Regime

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Etymology

French régime, from Old French regimen, regime, from Late Latin regimin-, regimen

Definitions

  • 1 a : regimen
b : a regular pattern of occurrence or action (as of seasonal rainfall)
c : the characteristic behavior or orderly procedure of a natural phenomenon or process
  • 2 a : mode of rule or management
b : a form of government <a socialist regime>
c : a government in power
d : a period of rule

Description

The word regime (occasionally spelled "régime") refers to a set of conditions, most often of a political nature. It may also be used synonymously with regimen, for example in the phrases "exercise regime" or "medical regime".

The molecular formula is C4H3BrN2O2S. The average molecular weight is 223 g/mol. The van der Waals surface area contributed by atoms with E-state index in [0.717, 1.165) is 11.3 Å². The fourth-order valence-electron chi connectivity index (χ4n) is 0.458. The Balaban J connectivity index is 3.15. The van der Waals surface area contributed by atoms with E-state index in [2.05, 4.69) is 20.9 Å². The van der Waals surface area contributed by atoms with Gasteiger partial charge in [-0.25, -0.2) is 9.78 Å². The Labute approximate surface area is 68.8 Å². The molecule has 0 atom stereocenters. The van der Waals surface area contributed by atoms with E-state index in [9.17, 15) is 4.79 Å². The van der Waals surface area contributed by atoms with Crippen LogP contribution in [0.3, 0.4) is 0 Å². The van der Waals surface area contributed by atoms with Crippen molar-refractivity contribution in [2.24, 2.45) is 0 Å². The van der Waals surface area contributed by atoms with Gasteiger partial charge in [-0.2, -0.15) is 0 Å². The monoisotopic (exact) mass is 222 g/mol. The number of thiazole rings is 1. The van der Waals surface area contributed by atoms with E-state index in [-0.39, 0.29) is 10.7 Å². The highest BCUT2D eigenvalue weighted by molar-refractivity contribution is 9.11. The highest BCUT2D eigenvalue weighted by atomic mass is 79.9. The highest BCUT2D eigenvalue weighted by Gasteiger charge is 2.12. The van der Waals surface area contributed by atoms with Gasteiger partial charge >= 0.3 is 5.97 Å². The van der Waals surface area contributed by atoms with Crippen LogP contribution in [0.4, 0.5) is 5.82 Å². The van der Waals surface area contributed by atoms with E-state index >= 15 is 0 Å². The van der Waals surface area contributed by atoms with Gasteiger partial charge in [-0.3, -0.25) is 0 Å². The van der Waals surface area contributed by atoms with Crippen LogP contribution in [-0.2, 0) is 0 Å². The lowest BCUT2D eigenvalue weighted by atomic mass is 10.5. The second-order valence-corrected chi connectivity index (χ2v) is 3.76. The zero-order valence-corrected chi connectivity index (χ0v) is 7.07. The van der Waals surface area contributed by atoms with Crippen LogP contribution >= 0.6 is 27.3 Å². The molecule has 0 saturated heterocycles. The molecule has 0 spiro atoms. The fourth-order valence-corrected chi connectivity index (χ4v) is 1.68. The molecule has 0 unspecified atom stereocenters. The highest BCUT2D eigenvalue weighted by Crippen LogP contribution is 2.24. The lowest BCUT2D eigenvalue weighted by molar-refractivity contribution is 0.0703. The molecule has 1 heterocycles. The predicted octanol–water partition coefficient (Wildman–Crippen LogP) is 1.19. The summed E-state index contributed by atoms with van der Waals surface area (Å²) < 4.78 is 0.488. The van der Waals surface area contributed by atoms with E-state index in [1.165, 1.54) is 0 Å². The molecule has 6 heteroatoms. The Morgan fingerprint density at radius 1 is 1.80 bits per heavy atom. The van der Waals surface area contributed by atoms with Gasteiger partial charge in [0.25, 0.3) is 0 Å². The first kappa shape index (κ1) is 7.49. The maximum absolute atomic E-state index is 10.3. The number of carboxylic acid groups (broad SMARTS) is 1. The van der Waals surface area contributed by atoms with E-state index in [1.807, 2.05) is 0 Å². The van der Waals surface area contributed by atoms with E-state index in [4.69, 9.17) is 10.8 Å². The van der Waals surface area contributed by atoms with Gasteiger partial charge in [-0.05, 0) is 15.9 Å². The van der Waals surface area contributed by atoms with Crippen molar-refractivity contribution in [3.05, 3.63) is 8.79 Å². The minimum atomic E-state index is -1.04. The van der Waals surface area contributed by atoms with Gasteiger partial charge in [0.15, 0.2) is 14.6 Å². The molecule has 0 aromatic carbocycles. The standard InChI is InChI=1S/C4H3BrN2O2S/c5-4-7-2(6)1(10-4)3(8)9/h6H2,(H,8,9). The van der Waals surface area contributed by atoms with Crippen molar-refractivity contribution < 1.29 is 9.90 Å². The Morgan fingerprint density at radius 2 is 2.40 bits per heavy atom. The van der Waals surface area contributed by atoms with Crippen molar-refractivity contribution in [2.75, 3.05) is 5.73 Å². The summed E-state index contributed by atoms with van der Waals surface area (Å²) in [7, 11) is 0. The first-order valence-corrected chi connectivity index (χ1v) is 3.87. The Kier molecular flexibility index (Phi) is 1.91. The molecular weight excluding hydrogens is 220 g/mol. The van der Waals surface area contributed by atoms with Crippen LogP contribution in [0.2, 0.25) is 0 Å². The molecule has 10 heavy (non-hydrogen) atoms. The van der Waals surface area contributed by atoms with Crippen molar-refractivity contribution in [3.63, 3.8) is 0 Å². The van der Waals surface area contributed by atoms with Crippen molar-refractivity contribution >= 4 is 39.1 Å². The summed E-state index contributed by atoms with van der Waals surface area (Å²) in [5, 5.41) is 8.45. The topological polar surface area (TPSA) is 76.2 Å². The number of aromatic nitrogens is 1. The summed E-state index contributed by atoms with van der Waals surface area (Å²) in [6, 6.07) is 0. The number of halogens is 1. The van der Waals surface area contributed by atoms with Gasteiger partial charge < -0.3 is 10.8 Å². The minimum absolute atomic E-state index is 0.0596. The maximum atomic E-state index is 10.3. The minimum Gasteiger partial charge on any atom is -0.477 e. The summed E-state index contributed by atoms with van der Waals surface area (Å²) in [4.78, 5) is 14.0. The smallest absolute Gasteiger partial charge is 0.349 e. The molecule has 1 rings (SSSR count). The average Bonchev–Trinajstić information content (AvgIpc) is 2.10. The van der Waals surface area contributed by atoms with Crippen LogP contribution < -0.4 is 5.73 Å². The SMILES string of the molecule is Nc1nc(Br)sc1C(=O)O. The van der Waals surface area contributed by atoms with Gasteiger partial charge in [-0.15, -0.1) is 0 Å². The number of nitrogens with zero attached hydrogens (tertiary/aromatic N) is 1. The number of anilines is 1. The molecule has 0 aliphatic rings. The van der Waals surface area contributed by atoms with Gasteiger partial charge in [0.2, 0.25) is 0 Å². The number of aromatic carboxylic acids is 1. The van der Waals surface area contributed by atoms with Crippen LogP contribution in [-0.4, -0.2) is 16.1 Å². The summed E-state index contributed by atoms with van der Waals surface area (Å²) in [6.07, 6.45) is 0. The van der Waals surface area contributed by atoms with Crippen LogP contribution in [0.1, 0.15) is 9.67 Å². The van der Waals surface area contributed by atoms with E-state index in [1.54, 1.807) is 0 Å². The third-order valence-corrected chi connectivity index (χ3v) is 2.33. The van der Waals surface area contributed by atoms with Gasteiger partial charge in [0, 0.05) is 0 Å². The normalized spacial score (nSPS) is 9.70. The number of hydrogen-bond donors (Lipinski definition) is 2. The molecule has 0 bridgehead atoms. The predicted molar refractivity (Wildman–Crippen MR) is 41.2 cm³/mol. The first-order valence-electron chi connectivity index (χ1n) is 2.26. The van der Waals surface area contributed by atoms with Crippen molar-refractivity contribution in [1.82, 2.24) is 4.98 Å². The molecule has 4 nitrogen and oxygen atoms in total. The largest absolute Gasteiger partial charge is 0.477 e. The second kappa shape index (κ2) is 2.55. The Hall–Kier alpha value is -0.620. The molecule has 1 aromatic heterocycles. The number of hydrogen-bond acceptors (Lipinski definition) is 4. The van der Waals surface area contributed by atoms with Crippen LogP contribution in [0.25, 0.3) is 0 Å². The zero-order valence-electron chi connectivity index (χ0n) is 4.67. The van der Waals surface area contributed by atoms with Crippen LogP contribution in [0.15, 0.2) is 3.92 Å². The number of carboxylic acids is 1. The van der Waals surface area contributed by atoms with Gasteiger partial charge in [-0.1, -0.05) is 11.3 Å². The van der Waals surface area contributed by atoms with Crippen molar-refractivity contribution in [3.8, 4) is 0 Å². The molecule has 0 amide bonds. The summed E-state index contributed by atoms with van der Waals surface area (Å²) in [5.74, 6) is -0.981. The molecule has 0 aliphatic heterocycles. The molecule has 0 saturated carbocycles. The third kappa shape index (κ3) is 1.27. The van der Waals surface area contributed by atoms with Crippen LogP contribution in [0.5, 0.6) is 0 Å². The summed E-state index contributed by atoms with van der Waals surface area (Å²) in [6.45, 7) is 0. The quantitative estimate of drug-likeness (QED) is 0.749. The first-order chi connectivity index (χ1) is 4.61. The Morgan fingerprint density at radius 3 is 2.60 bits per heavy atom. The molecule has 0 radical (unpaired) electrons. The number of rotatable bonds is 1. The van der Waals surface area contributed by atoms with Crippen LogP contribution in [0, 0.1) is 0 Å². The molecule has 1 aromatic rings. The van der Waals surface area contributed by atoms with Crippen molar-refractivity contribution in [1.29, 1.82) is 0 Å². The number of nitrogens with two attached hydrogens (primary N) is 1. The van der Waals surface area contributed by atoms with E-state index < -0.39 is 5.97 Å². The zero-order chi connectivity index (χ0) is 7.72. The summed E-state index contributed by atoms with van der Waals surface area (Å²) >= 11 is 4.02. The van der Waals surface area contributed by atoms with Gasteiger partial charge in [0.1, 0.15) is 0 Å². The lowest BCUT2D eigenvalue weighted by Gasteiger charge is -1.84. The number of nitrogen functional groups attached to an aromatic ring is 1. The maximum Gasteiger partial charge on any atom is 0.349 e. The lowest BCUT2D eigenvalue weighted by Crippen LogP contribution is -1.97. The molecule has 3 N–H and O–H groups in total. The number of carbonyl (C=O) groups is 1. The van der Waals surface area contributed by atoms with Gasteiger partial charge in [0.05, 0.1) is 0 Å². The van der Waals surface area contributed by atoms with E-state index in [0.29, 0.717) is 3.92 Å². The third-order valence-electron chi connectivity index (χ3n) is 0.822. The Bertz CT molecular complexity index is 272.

In politics, a regime is the form of government: the set of rules, cultural or social norms, etc. that regulate the operation of government and its interactions with society. For instance, the United States has one of the oldest regimes still active in the world, dating to the ratification of its Constitution in 1789. Although modern usage often gives the term a negative connotation, like an authoritarian one, Webster's definition clearly states that the word "regime" refers simply to a form of government.

The term is also used to distinguish what is actually being enforced from what is considered legitimate. Enforcement of an unconstitutional statute would be a regime but not a law.

In scientific discussions, a regime is a class of physical conditions defined by specific measures, where a particular physical phenomenon or boundary condition is significant. Very often a regime corresponds to a limiting condition. The region of measurable parameter space that corresponds to a regime is very often loosely defined. Examples include "the superfluid regime","the steady state regime", or "the femtosecond regime".

In geography and hydrography, "regime" refers to the changing conditions of river beds and other features, such as systems of sandbars.